Figure 3

Figure 3 Business Knowledge Notation

A knowledge source defines an authority for decisions or business knowledge models, for example a manager responsible for a decision, a policy manual, or a piece of legislation with which a set of rules must comply.  A knowledge source is notated in DMN using the shape in Figure 4:

Figure 4

Figure 4 Knowledge Source Notation

These four elements are interdependent, and the interdependencies are characterized in DMN as requirements:

  • A decision requires all the inputs used in its decision logic:  these are called information requirements, which are notated as solid arrows
  • Decisions may require the invocation of business knowledge models (and business knowledge models may require the invocation of other business knowledge models):  these are called knowledge requirements, which are notated as dashed arrows
  • Decisions and business knowledge models may require sources of authority: these are called authority requirements, which are notated as dashed lines with filled circular heads.

When DMN elements are drawn connected by their requirements, the result is a Decision Requirements Diagram (DRD) such as Figure 5.  A DRD shows the high-level structure of a domain of decision-making, revealing the relationships between a number of decisions, areas of business knowledge, areas of data and responsible authorities.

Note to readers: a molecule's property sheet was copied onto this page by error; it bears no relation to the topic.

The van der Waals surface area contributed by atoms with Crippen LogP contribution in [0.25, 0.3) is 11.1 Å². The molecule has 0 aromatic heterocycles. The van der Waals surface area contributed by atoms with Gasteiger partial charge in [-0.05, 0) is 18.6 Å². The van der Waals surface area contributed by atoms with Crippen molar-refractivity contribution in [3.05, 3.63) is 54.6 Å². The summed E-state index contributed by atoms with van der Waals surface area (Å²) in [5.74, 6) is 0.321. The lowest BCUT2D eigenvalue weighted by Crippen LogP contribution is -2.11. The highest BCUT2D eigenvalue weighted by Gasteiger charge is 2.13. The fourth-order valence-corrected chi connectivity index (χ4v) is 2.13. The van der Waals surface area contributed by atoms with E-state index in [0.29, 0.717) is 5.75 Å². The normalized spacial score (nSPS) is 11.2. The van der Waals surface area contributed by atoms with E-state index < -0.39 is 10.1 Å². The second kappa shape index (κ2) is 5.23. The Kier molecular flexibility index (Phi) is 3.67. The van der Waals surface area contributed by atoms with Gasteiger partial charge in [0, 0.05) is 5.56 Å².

Figure 5

Figure 5 Decision Requirements Diagram

In this simple example, a corporate Policy group (a knowledge source) is responsible for defining a set of Policy rules (a business knowledge model), which is invoked to make an Eligibility decision whose output is (e.g.) ELIGI¬BLE or INELIGIBLE.  The Eligibility decision uses input data from an Application form, and the results of another decision: Risk, whose output is a risk score.  The Risk decision invokes a Score model to calculate the score from input data describing past Customer behavior.

Decision Logic Level

The decision logic level of DMN provides an expression language (called FEEL) for specifying detailed decision logic, and a corresponding notation (boxed expressions) which allows such expressions to be associated with elements in the decision requirements level.

FEEL – the Friendly Enough Expression Language – is a simple language with inspiration drawn from Java, Javascript, Xpath, SQL, PMML, Lisp, and others. In particular, FEEL extends JSON (JavaScript Object Notation) objects: A JSON object is a number, a string, a context (JSON calls them maps) or a list of JSON objects; FEEL adds date, time, and duration objects, functions, friendlier syntax for literal values, and does not require the context keys to be quoted.